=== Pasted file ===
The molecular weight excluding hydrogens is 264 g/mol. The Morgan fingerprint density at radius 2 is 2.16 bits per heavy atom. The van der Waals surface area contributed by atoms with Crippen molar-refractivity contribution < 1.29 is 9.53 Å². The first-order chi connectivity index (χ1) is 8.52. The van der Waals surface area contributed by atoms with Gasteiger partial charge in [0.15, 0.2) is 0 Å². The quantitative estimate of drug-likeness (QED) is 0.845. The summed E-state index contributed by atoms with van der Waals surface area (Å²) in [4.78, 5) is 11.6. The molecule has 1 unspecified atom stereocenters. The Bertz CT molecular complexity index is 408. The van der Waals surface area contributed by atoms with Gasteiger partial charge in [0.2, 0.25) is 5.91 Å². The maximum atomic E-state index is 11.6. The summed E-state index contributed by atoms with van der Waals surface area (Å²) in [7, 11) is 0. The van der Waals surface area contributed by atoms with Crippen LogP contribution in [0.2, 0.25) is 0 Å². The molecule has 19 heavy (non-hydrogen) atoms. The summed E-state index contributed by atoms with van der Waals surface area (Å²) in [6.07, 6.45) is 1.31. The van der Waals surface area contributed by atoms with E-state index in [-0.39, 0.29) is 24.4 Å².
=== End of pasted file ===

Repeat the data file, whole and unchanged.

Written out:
The molecular weight excluding hydrogens is 264 g/mol. The Morgan fingerprint density at radius 2 is 2.16 bits per heavy atom. The van der Waals surface area contributed by atoms with Crippen molar-refractivity contribution < 1.29 is 9.53 Å². The first-order chi connectivity index (χ1) is 8.52. The van der Waals surface area contributed by atoms with Gasteiger partial charge in [0.15, 0.2) is 0 Å². The quantitative estimate of drug-likeness (QED) is 0.845. The summed E-state index contributed by atoms with van der Waals surface area (Å²) in [4.78, 5) is 11.6. The molecule has 1 unspecified atom stereocenters. The Bertz CT molecular complexity index is 408. The van der Waals surface area contributed by atoms with Gasteiger partial charge in [0.2, 0.25) is 5.91 Å². The maximum atomic E-state index is 11.6. The summed E-state index contributed by atoms with van der Waals surface area (Å²) in [7, 11) is 0. The van der Waals surface area contributed by atoms with Crippen LogP contribution in [0.2, 0.25) is 0 Å². The molecule has 19 heavy (non-hydrogen) atoms. The summed E-state index contributed by atoms with van der Waals surface area (Å²) in [6.07, 6.45) is 1.31. The van der Waals surface area contributed by atoms with E-state index in [-0.39, 0.29) is 24.4 Å².